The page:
Tips for Educators During an Election Year

Professor Artineh Samkian on how to facilitate difficult conversations in the classroom

By Artineh Samkian, Associate Professor of Education

(Illustration/Chris Gash)

Election years are often a good time to engage in difficult conversations with students about how the course content is relevant to elections that will impact existing policies and structures, as well as how students’ own learning in the course relates to their decision-making as voters. Because students have varying political and social perspectives, it is important for educators to create brave spaces that allow for open and respectful dialogue, but that also don’t stay at the surface level and can challenge students’ assumptions and thinking.

First, there are a few preconditions to creating a classroom climate that would be considered a “brave space.” Early in each term, educators can co-construct a set of discussion norms that structure and frame how students relate to and interact with one another. These norms should be revisited throughout the term with an emphasis made on the collective responsibility to uphold them.

The second precondition is that educators should be on the path to developing a mindset and practice of critical reflection. What are the assumptions I have about the topics I might bring forward in class? How do my own positionality and lived experiences shape what I hold dear and how I vote? What are alternative ways of seeing these issues, and how might they make sense to those who see the issue that way? How is the way I view the issue informed by power dynamics? By reflecting on our own thinking and pushing ourselves to see alternative perspectives, we can better anticipate the varying perspectives our students will likely bring to the discussion.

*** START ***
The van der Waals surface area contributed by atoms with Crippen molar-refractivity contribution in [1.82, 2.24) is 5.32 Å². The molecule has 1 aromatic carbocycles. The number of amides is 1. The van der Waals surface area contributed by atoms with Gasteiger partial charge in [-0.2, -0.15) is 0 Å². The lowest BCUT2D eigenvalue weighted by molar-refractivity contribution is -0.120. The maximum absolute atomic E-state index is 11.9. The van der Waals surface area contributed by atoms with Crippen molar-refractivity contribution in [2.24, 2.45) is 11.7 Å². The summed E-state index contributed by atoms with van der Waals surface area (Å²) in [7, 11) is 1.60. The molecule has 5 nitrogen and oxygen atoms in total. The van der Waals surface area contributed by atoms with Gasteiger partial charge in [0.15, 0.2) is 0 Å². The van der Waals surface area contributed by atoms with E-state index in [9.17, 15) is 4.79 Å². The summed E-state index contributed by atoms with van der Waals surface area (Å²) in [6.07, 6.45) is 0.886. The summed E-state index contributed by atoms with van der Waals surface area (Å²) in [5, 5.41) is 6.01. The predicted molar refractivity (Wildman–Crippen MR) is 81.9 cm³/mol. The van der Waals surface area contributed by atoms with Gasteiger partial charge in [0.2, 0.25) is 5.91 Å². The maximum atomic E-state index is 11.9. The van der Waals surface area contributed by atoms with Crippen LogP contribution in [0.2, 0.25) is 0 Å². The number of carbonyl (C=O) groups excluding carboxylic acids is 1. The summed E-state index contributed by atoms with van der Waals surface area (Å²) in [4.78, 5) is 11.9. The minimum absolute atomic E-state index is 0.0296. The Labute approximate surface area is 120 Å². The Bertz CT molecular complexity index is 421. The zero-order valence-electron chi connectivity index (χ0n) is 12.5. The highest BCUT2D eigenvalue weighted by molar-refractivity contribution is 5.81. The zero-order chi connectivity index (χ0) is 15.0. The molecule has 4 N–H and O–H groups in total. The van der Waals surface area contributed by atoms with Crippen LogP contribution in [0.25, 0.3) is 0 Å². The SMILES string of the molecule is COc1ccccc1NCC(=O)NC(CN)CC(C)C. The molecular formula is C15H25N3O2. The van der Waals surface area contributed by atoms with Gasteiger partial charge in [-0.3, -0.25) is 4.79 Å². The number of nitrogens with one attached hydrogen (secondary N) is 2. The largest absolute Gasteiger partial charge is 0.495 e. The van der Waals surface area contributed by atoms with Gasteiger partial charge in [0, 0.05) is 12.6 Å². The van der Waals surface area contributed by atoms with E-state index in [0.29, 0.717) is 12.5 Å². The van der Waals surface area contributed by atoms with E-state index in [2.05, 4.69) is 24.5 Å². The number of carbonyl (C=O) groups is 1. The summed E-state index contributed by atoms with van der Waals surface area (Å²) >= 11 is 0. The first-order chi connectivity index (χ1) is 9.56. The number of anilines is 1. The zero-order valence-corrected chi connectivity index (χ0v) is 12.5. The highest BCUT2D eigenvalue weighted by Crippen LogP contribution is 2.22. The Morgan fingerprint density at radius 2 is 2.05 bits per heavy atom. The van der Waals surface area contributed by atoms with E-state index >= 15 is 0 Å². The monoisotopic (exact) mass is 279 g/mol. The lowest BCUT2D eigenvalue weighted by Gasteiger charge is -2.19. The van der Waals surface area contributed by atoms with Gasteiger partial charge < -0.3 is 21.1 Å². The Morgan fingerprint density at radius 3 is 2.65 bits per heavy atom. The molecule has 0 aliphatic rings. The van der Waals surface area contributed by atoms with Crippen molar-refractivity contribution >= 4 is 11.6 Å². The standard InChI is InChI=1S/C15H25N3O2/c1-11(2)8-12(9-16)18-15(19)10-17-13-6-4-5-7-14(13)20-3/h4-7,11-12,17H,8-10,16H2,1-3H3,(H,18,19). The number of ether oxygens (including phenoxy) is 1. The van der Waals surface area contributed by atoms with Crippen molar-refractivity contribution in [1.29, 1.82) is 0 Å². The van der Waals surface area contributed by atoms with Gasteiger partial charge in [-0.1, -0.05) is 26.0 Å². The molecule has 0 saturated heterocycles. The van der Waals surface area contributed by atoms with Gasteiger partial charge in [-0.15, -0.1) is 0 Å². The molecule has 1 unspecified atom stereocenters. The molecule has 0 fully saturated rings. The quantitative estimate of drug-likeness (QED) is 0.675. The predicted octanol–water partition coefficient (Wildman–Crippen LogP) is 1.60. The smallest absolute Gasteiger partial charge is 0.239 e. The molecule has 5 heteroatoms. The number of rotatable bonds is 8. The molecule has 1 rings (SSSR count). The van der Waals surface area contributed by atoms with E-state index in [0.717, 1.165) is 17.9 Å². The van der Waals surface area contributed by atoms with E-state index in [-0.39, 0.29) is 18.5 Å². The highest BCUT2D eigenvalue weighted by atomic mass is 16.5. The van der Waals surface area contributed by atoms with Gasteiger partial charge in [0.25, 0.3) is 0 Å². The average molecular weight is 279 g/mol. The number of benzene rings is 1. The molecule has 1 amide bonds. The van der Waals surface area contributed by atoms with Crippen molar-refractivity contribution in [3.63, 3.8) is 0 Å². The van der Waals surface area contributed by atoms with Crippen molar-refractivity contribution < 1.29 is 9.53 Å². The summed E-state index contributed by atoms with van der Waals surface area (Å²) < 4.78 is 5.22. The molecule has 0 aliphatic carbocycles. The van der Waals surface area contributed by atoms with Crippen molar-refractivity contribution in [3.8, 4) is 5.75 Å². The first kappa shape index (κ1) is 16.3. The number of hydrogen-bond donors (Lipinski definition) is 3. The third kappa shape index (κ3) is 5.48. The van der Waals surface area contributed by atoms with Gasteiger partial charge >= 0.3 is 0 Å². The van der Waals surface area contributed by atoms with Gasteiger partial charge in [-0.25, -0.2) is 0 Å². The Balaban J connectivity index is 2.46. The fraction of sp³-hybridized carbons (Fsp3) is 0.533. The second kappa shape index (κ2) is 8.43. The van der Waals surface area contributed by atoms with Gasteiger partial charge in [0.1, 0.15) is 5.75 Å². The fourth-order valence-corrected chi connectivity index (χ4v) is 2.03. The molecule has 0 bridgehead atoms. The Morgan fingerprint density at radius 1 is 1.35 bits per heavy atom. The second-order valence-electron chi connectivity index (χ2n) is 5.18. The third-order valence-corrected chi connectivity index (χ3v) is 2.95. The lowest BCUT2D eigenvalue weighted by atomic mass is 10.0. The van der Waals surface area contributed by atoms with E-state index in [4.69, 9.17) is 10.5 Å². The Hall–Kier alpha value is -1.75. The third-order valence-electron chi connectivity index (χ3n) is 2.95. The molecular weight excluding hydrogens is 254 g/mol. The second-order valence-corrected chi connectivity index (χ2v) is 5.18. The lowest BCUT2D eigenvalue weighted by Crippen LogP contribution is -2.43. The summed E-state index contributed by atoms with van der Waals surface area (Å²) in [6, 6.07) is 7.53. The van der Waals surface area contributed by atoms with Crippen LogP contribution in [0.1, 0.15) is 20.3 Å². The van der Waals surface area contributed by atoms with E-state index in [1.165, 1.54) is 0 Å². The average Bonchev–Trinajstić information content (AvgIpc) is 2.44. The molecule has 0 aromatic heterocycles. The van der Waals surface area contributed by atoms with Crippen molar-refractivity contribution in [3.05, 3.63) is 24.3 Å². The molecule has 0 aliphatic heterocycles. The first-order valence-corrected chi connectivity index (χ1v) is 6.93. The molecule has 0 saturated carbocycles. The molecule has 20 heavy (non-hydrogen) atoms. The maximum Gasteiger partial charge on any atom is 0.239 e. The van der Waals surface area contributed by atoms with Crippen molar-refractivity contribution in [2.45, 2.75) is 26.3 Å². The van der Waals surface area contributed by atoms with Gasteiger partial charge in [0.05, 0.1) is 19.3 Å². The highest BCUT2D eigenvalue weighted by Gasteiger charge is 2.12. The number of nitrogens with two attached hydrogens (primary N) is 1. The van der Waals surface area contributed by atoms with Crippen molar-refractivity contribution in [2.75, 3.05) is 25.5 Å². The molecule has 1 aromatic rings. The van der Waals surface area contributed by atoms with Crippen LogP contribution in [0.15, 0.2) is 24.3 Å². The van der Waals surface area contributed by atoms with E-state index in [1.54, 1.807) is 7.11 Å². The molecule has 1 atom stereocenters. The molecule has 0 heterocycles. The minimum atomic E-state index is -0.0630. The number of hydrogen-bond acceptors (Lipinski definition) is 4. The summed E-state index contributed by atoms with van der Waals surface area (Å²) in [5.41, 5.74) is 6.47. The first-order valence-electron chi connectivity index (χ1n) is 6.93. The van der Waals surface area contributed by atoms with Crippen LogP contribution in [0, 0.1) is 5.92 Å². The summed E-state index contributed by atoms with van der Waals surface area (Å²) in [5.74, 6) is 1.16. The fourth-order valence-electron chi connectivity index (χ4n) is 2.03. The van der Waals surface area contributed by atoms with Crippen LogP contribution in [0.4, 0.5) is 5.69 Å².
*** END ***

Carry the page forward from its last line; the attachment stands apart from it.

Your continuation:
Instructionally, educators can make space for challenging dialogue about the election by asking open-ended, nonjudgmental questions to spur and facilitate discussion. Some of my favorite go-to questions and prompts are: “Tell me more about your thinking.” “Please clarify what you mean by …” “What evidence can you point to that helps support your assertion?” “How have your lived experiences shaped your perspective?” “Are there alternative ways of seeing the presenting issue(s)?”

It is important to note that while questioning strategies might bring about rich dialogue reflecting different perspectives, educators should be ready to critically engage students when their comments reflect misunderstandings and assumptions that perpetuate entrenched inequities.

This story appeared in the USC Rossier Magazine Spring/Summer 2020 issue as “Tips for Educators During an Election Year.”